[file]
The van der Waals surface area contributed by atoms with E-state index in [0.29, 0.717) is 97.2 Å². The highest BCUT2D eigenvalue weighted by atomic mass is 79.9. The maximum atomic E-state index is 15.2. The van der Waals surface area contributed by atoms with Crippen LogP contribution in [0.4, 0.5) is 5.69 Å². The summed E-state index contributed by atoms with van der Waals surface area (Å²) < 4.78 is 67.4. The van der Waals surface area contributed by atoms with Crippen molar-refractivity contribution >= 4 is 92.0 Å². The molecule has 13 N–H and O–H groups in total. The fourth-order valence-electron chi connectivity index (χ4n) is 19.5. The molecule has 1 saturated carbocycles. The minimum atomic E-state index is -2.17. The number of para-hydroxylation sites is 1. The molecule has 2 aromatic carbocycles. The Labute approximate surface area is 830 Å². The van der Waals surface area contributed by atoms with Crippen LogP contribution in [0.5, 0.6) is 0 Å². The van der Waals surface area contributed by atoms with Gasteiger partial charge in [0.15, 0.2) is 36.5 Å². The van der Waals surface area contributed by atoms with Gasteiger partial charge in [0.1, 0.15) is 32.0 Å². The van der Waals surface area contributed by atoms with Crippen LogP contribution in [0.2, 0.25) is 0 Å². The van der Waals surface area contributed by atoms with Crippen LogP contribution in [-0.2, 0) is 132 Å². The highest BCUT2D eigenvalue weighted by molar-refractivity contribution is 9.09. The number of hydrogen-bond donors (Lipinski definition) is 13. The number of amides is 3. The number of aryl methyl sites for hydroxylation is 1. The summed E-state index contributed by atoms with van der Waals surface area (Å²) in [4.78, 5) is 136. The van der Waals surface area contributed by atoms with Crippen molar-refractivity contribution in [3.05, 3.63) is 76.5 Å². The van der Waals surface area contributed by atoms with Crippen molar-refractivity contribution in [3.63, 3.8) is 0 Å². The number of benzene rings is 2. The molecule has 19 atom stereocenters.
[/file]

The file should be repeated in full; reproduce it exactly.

The van der Waals surface area contributed by atoms with E-state index in [0.29, 0.717) is 97.2 Å². The highest BCUT2D eigenvalue weighted by atomic mass is 79.9. The maximum atomic E-state index is 15.2. The van der Waals surface area contributed by atoms with Crippen LogP contribution in [0.4, 0.5) is 5.69 Å². The summed E-state index contributed by atoms with van der Waals surface area (Å²) < 4.78 is 67.4. The van der Waals surface area contributed by atoms with Crippen molar-refractivity contribution >= 4 is 92.0 Å². The molecule has 13 N–H and O–H groups in total. The fourth-order valence-electron chi connectivity index (χ4n) is 19.5. The molecule has 1 saturated carbocycles. The minimum atomic E-state index is -2.17. The number of para-hydroxylation sites is 1. The molecule has 2 aromatic carbocycles. The Labute approximate surface area is 830 Å². The van der Waals surface area contributed by atoms with Crippen LogP contribution in [0.5, 0.6) is 0 Å². The van der Waals surface area contributed by atoms with Gasteiger partial charge in [0.15, 0.2) is 36.5 Å². The van der Waals surface area contributed by atoms with Gasteiger partial charge in [0.1, 0.15) is 32.0 Å². The van der Waals surface area contributed by atoms with Crippen LogP contribution in [0.2, 0.25) is 0 Å². The van der Waals surface area contributed by atoms with Crippen LogP contribution in [-0.2, 0) is 132 Å². The highest BCUT2D eigenvalue weighted by molar-refractivity contribution is 9.09. The number of hydrogen-bond donors (Lipinski definition) is 13. The number of amides is 3. The number of aryl methyl sites for hydroxylation is 1. The summed E-state index contributed by atoms with van der Waals surface area (Å²) in [4.78, 5) is 136. The van der Waals surface area contributed by atoms with Crippen molar-refractivity contribution in [3.05, 3.63) is 76.5 Å². The van der Waals surface area contributed by atoms with Crippen molar-refractivity contribution in [3.63, 3.8) is 0 Å². The number of benzene rings is 2. The molecule has 19 atom stereocenters.